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That seems to be the all-important question in India today. And I intend to answer it without actually answering it. It’s simple. I will point you towards some numbers and leave you to make up your mind.
In the TV debates that followed India’s embarrassing loss yesterday, very few former players dared to suggest that Tendulkar should resign. For most, the argument was that Sachin is a legend and he can decide better than anyone of us can.
Many others said it is only the last two series in which Sachin has faltered – too small a time span to rule against the master.
Then, the ever provocative yet often correct, Saurav Ganguly seemed to suggest that there are others in the team who haven’t exactly covered themselves with glory. But Ganguly refrained from spelling out names.
So what’s the truth?
Let us look at the performance of Sachin Tendulkar over the past two years, i.e. we will go back up to November 2010. Then look at his average and the number of centuries scored. I am sure that statistically this would be a long enough period to suggest, with some confidence, that he is losing his touch.
That number is 35.72 runs per innings ( in 37 innings) with 2 centuries to his credit. Keep this figure in your mind since this is the benchmark for the rest of the analysis.
Now since we are debating retirement, let us compare it to the other two legends who have actually retired recently – VVS Laxman and Rahul Dravid.
Would it surprise you to know that Laxman had better figures than Tendulkar over the last two years that he played? He did.
Laxman has an average of 39.65 runs per innings over 47 innings with 3 centuries.
Now, would it surprise you that Dravid had even better figures than Laxman? He did.
Dravid scored an average of 42.63 runs per innings (in 47 innings) with - hold your breath – 8 centuries.
So then the question is: why is it that Tendulkar is still playing, even when the other two have retired?.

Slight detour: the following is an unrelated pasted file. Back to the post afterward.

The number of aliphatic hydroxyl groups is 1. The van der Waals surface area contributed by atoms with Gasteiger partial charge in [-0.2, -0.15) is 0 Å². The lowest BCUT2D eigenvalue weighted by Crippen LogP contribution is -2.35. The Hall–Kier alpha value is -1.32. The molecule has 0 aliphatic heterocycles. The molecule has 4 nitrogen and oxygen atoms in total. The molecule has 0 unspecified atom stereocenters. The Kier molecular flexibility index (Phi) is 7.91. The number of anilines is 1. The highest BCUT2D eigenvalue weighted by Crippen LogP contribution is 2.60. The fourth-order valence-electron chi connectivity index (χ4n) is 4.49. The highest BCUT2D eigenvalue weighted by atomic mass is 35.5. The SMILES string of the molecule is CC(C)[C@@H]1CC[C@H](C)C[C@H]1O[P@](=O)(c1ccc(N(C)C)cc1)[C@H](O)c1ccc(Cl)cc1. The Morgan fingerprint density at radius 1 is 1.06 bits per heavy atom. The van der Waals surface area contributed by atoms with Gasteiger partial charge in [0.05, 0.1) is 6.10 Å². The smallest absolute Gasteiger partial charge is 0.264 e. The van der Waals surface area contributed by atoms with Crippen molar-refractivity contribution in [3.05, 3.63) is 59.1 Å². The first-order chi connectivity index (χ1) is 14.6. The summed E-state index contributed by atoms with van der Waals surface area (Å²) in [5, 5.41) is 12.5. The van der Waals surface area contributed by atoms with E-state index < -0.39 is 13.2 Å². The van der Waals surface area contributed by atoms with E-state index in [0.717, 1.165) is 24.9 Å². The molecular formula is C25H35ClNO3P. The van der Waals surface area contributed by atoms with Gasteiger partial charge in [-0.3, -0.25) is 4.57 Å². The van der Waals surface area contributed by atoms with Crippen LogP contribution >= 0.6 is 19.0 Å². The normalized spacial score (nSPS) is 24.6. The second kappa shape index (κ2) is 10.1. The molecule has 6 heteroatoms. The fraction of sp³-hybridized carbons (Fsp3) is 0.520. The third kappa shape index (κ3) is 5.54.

Some of you may be curious about Ganguly's record in the last two years of his career.
Even he scored at an average of 41.47 runs per innings (in 48 innings) with 4 centuries to his credit.
So if you compare Tendulkar to the other big three of the famed Indian middle order, it is clear that Tendulkar is staying put even when he has performed the worst among the four of them. Never mind the brickbats thrown at Ganguly for being the weakest test player among the four (which is a fact, by the way, if you go by overall test career stats). Never mind the obvious lack of grace with which Laxman was pushed out of the dressing room. Never mind the fact that it took just one bad series against Australia for Dravid to pack up his bags.
So should the selectors now ensure that Tendulkar’s career gets a dignified burial? Perhaps they should.
Will they? I am not too sure and here are the reasons for the uncertainty.
Lets apply the same principle of analysis to Sehwag and Gambhir – the established batsmen who can shoulder the additional responsibility if Tendulkar was to leave.
Sehwag has scored at an average of 38.14 runs per innings (in 35 innings) with 2 centuries. It is funny that both the centuries were in Ahmedabad. One against England in the first test match of the current series and the other against New Zealand in the test match played exactly two years ago on November 4, 2010. Nothing in between.
Now let’s come to Gambhir. He has scored at an average of 31.14 runs per innings (in 34 innings) with no centuries. Hmm.
So, I suspect there isn’t much of a case that the existing senior order is outperforming Tendulkar.
But what about the young turks?
Pujara who made his debut in October 2010 has had two years of test cricket but Kohli has not. Although Kohli now has more test innings under his belt. So just to complete the argument I have taken all their test innings till date.
But here the results are mixed.
While Pujara has scored at an average of 59.25 per innings (in 12 innings) with 3 centuries, Kohli has scored at 34.63 runs per innings (in 22 innings) with 2 centuries.
I am sure, by now some of you might be wondering why is it that the better players keep retiring and the poorer ones stick on – or at least that is what the numbers suggest.
Short answer is another number: the player’s age. It has a huge bearing on the degree to which a player can improve and what he can offer in the future.
Last time when the English cricket team whupped us, we just lost our top ranking. If they win this series - and it seems pretty likely right now - they will cause the demise of our Top order itself. But then, looking at the numbers, who could say it would be a bad thing!